by Larry Powell
The lengths to which the Pallister government is going to enable the unfettered exploitation of Manitoba's resources and massive expansion of its hog industry, should now be clear for all to see. For the past few years, it’s been rolling out, at significant taxpayer expense, the truly draconian measures it’s now taking, to make this happen.
While the writing has been on the wall, only now are the worst fears being realized. They expose this government’ naked contempt for the democratic rights of rural Manitobans who have the audacity to point out that these goals are misguided - that the emperor has no clothes.
Late last year, the Municipality of Rosser, near Winnipeg, rejected a bid for a gravel mine (euphemistically called a limestone aggregate quarry). The politically well-connected owner of the construction company proposing the mine (who made a substantial contribution to the Conservative Party of Manitoba last year), appealed. Then, along comes a newly-minted creation of the Pallister Conservatives, a "blue-ribbon panel," as it were, called the Municipal Board, and overturns the council’s decision. Anointed with quasi-judicial power and peopled with several of the "party faithful," it can, in the words of one savvy observer, "relieve local councils of their administrative burdens." And, it did. It overturned council's rejection and, surprise, surprise, ruled for the proponent!
So the mine, er, quarry, will now go ahead. There is no appeal.
So I guess the good people of the little, nearby community of Lillyfield, will just have to grin and bear it.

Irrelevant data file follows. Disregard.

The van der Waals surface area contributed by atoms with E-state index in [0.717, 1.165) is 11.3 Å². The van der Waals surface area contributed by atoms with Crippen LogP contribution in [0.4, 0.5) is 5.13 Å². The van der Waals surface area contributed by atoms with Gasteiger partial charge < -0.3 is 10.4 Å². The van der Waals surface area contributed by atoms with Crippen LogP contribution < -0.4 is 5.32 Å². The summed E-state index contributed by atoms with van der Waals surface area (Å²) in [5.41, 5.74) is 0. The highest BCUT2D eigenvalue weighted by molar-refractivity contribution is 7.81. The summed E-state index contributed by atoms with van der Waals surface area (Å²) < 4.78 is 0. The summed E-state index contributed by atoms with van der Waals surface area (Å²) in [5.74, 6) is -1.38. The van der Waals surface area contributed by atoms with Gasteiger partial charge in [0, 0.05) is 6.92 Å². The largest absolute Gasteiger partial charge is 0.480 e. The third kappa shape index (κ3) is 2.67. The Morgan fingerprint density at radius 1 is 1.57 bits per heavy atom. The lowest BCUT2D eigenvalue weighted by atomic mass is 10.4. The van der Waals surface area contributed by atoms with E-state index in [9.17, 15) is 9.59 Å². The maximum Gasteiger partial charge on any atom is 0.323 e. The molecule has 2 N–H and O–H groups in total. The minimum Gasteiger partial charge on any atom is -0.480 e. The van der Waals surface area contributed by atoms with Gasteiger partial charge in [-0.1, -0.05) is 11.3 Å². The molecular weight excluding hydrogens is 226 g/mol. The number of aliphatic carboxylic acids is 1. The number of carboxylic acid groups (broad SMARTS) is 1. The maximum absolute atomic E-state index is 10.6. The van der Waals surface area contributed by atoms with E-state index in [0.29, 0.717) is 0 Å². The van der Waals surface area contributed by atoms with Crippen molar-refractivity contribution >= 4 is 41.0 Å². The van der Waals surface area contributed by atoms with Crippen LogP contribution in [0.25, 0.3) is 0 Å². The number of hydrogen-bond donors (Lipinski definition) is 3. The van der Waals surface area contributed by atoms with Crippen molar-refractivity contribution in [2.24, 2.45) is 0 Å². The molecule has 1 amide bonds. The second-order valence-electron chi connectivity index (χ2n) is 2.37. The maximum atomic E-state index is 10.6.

Believe me, I know a thing or two about gravel-mines. A big one near my home, in the picturesque Birdtail Valley (above), supplied raw product for a major roadbuilding project to the south of here last year.
Convoys of big dump-trucks rumbled past my front window in a seniors' complex for months (above), from morning ’til night, carrying their loads - hundreds of round trips a day to the site.
Never mind that diesel fumes are a major air pollutant which cause lung cancer; Or that the United Nations has long warned the construction industry to curb its greenhouse gas emissions "yesterday" if we are to make any dent in the climate crisis.
Would the cancellation of that single project have turned this global calamity around? Of course not.
But will a broader, worse-case climate scenario be in the cards if every community on Earth barges ahead as this government obviously wants us to? Absolutely!
The absence of "eco-wisdom" these events reveal on the part of our lawmakers, is breathtaking.
And Bill 19, the same legislation which tramples local autonomy (or, in the fertile mind of government, reduces red tape), has resulted in another outrage in another part of the province.
|The HyLife killing plant in Neepawa, the largest pork processor in Canada. |
A corporate monolith based in Thailand with tentacles reaching into many
corners of the world's food business, now owns controlling interest.
A PinP photo.
The local, duly-elected Council in the RM of Grassland, near Brandon, has also voted decisively to reject another proposed project - this time a massive complex of hog barns proposed by HyLife Foods (above) near the Village of Elgin.
And surely, only the naive now believe the Municipal Board will rule any way other than it did in Rosser.
The Grassland Council simply doesn’t believe the tax revenue from the project will cover the cost of servicing it. And residents fear the increased traffic will bring dust and noise, disrupting their quiet, rural lifestyles.